void showStatus(String str)
Displays str in the status window of the browser or
applet viewer. If the browser does not suppor t a status
window, then no action takes place.
void star t( )
Called by the browser when an applet should star t
(or resume) execution. It is automatically called after
init( ) when an applet first begins.
void stop( )
Called by the browser to suspend execution of the
applet. Once stopped, an applet is restar ted when
the browser calls star t( ).
The Methods Defined by Applet (continued)
An applet is a window-based program. As such, its architecture is different from the console-based
programs shown in the first part of this topic. If you are familiar with Windows programming,
you will be right at home writing applets. If not, then there are a few key concepts you must
First, applets are event driven. Although we won't examine event handling until the
following chapter, it is important to understand in a general way how the event-driven
architecture impacts the design of an applet. An applet resembles a set of interrupt service
routines. Here is how the process works. An applet waits until an event occurs. The run-time
system notifies the applet about an event by calling an event handler that has been provided
by the applet. Once this happens, the applet must take appropriate action and then quickly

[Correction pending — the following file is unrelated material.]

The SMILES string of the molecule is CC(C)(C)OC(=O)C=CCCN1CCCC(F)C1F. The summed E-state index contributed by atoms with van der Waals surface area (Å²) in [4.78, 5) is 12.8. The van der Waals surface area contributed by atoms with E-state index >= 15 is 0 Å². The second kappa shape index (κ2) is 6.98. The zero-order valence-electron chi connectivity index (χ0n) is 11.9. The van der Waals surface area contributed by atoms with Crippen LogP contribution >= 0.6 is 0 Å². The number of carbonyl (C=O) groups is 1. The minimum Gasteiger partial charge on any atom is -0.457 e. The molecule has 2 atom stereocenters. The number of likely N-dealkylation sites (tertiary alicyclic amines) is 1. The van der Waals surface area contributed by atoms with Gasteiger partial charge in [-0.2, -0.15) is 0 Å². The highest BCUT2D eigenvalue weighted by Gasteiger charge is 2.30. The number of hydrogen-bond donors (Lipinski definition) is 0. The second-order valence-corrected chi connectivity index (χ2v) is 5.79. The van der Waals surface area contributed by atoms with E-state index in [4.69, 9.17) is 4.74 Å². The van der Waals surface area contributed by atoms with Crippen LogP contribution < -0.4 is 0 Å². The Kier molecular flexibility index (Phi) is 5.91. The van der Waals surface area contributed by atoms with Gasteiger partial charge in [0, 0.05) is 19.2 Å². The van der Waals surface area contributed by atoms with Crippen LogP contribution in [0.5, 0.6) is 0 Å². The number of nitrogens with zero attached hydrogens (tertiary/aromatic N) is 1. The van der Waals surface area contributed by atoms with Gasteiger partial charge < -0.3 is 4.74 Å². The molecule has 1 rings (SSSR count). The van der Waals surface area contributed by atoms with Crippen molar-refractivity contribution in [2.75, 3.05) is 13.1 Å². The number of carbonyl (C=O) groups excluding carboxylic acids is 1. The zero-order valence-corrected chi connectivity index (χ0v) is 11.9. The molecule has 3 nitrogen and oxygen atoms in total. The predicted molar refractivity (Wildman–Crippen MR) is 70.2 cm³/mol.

return. This is a crucial point. For the most part, your applet should not enter a "mode" of
operation in which it maintains control for an extended period. Instead, it must perform
specific actions in response to events and then return control to the run-time system. In those
situations in which your applet needs to perform a repetitive task on its own (for example,
displaying a scrolling message across its window), you must start an additional thread of
execution. (You will see an example later in this chapter.)
Second, the user initiates interaction with an applet--not the other way around. As you
know, in a nonwindowed program, when the program needs input, it will prompt the user
and then call some input method, such as readLine( ). This is not the way it works in an
applet. Instead, the user interacts with the applet as he or she wants, when he or she wants.
These interactions are sent to the applet as events to which the applet must respond. For
example, when the user clicks the mouse inside the applet's window, a mouse-clicked event
is generated. If the user presses a key while the applet's window has input focus, a keypress
event is generated. As you will see in later chapters, applets can contain various controls,
such as push buttons and check boxes. When the user interacts with one of these controls,
an event is generated.
While the architecture of an applet is not as easy to understand as that of a console-based
program, Java makes it as simple as possible. If you have written programs for Windows,
you know how intimidating that environment can be. Fortunately, Java provides a much
cleaner approach that is more quickly mastered.
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